In the morning of August 7, 2022, the 4th power unit of the Ukrainian Zaporizhzhya nuclear power plant, the Largest in Europe, now under Russian occupation, stopped working. It is on fire. It was disconnected from the network as a result of shelling carried out on August 6, afternoon.
The website www.politico.eu reports:
“Speaking at the European Parliament hearing, the head of the International Atomic Energy Agency Rafael Mariano Grossi said the agency’s main ‘preoccupation’ remains Zaporizhzhia, Ukraine’s largest functioning nuclear power plant, which has been under Russian military control since early March. ‘We have been living in a very fragile situation,’ he said, explaining that the plant is currently run by Ukrainian state nuclear operator Energoatom but occupied by Russian troops.
“Grossi added that Russian nuclear experts are also on-site, but said their function ‘is not entirely clear.’ Their presence ‘goes against every safety principle that we have and creates the ‘potential for disagreement, for friction, for contradictory instruction,’ he warned.”
According to TSN, one of the most popular news programs in Ukraine, the plant was shelled on August 6 by Russians.
Russian media immediately started blaming the Ukrainian armed forces for the shelling. It seemed logical: the occupying army has now turned a nuclear facility into a military base. The British Ministry of Defense suggests that the Russians are using the nuclear power plant as a cover and springboard for shelling the nearby city of Nikopol.
According to the British statement, Russian troops are using the protected status of the nuclear power plant to reduce the risk to their equipment and personnel from nighttime attacks by Ukrainian forces.
This is a direct, serious, and irresponsible violation of international nuclear security, the head of European diplomacy, José Borrell, is convinced. The EU condemns Russia’s military activities around the Zaporizhzhya nuclear power plant. He stated: “This is yet another example of Russia’s disregard for international norms.”
According to Businessinsider.com, “Ukraine has been reluctant to strike the plant, fearing it could cause a major accident or disaster”
Trying to prove that the plant was shelled by Ukrainians, Russians betrayed the truth by their actions: before the attack, all Russian representatives of their state operator Rosatom were hastily evacuated from the plant. Only Ukrainian workers stayed at the plant.
Oleksandr Starukh, head of the Zaporizhzhia Ukrainian administration, called it a prepared provocation that carries a great threat:
“Two power lines were damaged, and the 4th power unit was disconnected from the network. There is no big danger yet, but I must state that all our plans for the evacuation of Ukrainians are almost impossible to implement in such conditions as today,” says Oleksandr Starukh.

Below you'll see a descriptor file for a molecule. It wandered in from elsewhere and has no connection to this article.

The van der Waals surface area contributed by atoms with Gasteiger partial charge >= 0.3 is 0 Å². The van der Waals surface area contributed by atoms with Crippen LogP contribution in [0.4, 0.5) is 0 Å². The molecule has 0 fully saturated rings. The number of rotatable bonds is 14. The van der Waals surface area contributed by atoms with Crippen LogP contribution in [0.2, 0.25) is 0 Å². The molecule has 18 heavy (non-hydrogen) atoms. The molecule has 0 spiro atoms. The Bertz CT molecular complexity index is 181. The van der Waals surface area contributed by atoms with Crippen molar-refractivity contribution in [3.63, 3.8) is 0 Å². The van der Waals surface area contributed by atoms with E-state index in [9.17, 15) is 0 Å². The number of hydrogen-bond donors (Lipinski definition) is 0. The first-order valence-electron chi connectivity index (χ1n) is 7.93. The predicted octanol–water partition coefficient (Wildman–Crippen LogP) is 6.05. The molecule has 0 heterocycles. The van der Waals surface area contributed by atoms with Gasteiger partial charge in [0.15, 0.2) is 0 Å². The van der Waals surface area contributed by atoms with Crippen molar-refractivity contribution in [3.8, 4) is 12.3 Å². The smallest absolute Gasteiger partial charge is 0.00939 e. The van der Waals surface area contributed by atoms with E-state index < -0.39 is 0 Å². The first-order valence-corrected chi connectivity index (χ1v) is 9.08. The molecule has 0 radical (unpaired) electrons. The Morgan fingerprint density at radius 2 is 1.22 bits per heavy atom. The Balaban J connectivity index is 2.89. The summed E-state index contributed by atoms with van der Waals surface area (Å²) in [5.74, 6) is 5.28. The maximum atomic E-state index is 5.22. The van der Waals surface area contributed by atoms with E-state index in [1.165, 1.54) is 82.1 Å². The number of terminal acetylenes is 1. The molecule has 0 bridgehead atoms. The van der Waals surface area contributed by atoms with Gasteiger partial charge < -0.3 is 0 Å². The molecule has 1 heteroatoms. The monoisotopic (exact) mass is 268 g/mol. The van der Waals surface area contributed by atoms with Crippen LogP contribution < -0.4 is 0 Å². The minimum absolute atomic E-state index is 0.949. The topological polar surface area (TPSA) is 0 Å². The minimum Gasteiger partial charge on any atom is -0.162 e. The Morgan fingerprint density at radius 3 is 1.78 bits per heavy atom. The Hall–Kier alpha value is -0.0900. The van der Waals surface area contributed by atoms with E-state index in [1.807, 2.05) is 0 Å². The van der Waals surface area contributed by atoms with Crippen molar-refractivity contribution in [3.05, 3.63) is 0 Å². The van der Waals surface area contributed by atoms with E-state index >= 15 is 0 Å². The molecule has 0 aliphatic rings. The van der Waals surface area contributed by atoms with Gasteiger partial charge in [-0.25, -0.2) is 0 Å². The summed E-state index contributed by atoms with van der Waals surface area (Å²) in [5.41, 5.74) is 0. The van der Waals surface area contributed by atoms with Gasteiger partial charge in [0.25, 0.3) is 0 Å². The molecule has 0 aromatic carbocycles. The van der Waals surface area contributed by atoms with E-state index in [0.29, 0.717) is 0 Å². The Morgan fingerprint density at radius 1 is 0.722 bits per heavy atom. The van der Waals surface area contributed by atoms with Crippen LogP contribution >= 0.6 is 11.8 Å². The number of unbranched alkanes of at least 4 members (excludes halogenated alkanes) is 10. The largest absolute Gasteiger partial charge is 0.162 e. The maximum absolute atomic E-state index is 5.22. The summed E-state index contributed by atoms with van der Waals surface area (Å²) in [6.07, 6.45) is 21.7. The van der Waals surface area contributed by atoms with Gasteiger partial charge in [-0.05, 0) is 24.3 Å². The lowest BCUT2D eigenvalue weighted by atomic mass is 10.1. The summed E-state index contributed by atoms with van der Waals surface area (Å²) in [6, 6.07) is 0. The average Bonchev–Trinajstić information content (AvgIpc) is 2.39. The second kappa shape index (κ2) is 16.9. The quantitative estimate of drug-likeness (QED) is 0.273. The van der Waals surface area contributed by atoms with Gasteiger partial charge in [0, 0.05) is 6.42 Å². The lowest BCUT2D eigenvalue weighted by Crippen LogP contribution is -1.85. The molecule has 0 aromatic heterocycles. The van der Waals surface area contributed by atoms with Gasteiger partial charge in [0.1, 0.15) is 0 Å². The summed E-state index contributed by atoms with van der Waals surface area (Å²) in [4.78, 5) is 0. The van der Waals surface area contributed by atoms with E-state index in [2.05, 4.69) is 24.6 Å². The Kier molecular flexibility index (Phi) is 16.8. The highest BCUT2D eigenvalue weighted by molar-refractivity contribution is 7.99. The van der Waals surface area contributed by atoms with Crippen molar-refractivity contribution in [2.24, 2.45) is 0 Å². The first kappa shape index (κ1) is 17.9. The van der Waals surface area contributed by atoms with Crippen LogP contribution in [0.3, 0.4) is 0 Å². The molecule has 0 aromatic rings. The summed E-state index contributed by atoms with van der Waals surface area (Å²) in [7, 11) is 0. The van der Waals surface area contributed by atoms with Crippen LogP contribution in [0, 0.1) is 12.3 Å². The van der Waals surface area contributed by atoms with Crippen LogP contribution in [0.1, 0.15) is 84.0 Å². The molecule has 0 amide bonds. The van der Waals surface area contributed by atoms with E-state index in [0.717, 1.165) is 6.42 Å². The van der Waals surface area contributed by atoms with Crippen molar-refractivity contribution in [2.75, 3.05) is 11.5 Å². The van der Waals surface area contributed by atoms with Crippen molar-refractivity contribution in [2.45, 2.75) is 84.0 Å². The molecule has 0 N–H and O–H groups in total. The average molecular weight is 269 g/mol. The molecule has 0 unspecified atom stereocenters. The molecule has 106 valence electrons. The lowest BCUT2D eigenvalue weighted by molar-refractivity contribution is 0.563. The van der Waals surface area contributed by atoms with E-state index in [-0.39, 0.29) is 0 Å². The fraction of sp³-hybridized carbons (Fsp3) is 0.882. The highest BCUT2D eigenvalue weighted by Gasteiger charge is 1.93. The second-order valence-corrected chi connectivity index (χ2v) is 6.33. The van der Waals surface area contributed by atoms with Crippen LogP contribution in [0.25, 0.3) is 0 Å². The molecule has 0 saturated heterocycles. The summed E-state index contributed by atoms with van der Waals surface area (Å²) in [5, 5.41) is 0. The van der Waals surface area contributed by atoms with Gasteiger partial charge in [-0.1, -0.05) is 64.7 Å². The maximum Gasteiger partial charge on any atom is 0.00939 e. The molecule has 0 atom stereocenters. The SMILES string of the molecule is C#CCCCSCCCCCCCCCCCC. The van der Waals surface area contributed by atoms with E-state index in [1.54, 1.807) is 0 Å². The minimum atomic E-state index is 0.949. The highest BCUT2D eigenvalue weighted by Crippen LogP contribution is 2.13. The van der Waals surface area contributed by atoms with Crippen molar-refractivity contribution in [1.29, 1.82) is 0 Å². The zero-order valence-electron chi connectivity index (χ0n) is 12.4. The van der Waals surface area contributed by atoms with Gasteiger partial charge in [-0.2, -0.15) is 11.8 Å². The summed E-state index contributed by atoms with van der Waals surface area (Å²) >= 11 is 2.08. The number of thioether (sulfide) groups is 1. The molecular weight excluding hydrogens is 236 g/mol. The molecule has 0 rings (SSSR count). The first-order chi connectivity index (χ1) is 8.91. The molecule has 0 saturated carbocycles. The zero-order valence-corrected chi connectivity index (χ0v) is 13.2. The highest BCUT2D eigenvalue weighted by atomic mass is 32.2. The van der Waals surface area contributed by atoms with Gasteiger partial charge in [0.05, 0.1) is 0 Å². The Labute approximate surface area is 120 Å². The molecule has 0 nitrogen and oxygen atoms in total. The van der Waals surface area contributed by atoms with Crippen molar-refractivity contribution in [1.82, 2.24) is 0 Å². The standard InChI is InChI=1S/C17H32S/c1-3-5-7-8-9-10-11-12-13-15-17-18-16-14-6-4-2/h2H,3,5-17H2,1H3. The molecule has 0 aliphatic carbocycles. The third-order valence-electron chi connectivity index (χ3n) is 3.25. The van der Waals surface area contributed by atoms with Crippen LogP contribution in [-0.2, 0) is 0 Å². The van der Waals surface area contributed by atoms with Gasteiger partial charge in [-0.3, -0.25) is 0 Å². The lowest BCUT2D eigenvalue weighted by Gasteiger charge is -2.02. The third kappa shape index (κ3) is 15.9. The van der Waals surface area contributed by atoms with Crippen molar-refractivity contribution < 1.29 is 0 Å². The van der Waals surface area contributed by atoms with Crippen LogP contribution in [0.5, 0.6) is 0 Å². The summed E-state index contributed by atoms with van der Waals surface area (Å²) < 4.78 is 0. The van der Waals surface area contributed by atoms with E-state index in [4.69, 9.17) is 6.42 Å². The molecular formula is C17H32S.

Russian troops, after shelling the nuclear power plant, intensified their aggression against the civilian population and workers of the nuclear power plant. Russians build up forces in Zaporizhzhya; civilians are asked to stay put.
According to some sources, the occupiers could mine the ZNPP or the area around the nuclear power plant. Footage showing how Russian military trucks drive into the territory of the station and unload some kind of cargo was published on the Internet.
Ukrainian operator Energoatom notes that Ukrainian personnel at the station work literally at gunpoint and make every effort to ensure that no accidents occur there. There are now up to 500 Russian military personnel on the territory of the ZNPP. And the fact that they have their artillery near the sites does not need special video evidence. Residents of neighboring Nikopol feel this every day.
To do everything to expel the Russians from the Ukrainian nuclear power plant is the task of the world, Ukrainian President Volodymyr Zelensky believes. In his evening address, he once again emphasized that the stay of the invaders at a nuclear facility and turning it into a military base is an act of terror.
The head of the International Atomic Energy Agency Rafael Mariano Grossi said:
“Russian military control of Zaporizhzhia in eastern Ukraine is also raising questions about the status of nuclear material at the site. Because IAEA experts currently don’t have access to the plant, they can’t perform regular nuclear safeguard activities, including physical inventories and monitoring, according to Grossi.
“Without that, we cannot ensure to the international community where the nuclear material is or what’s happening with it.”
Ukraine’s nuclear operator Energoatom has issued multiple warnings about potential safety issues after the Chornobyl site came under the control of Russian troops, which have since left. In March, it said a power cut meant cooling systems would be shut off, increasing the risk of radioactive substances being released.